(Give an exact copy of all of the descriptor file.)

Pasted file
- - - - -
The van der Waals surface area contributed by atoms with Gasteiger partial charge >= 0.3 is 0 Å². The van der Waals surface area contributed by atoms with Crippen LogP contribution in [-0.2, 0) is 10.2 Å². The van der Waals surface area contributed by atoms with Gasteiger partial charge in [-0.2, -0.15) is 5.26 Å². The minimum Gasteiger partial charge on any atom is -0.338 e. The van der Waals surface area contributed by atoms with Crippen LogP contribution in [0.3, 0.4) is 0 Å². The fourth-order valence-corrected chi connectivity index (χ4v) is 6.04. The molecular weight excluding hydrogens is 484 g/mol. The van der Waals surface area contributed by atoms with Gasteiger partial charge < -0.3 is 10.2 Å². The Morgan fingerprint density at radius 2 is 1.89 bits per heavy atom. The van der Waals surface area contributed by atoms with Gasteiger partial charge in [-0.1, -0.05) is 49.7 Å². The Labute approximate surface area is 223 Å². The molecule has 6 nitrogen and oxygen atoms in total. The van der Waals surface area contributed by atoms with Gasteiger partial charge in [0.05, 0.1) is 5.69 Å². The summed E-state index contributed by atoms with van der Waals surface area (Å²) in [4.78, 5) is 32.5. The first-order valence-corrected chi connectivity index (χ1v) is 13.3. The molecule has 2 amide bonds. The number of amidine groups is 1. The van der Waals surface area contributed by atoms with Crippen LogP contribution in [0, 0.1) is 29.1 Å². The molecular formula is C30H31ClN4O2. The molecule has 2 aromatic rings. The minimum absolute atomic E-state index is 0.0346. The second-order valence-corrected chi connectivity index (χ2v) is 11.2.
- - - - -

The van der Waals surface area contributed by atoms with Gasteiger partial charge >= 0.3 is 0 Å². The van der Waals surface area contributed by atoms with Crippen LogP contribution in [-0.2, 0) is 10.2 Å². The van der Waals surface area contributed by atoms with Gasteiger partial charge in [-0.2, -0.15) is 5.26 Å². The minimum Gasteiger partial charge on any atom is -0.338 e. The van der Waals surface area contributed by atoms with Crippen LogP contribution in [0.3, 0.4) is 0 Å². The fourth-order valence-corrected chi connectivity index (χ4v) is 6.04. The molecular weight excluding hydrogens is 484 g/mol. The van der Waals surface area contributed by atoms with Gasteiger partial charge < -0.3 is 10.2 Å². The Morgan fingerprint density at radius 2 is 1.89 bits per heavy atom. The van der Waals surface area contributed by atoms with Gasteiger partial charge in [-0.1, -0.05) is 49.7 Å². The Labute approximate surface area is 223 Å². The molecule has 6 nitrogen and oxygen atoms in total. The van der Waals surface area contributed by atoms with Gasteiger partial charge in [0.05, 0.1) is 5.69 Å². The summed E-state index contributed by atoms with van der Waals surface area (Å²) in [4.78, 5) is 32.5. The first-order valence-corrected chi connectivity index (χ1v) is 13.3. The molecule has 2 amide bonds. The number of amidine groups is 1. The van der Waals surface area contributed by atoms with Crippen LogP contribution in [0, 0.1) is 29.1 Å². The molecular formula is C30H31ClN4O2. The molecule has 2 aromatic rings. The minimum absolute atomic E-state index is 0.0346. The second-order valence-corrected chi connectivity index (χ2v) is 11.2.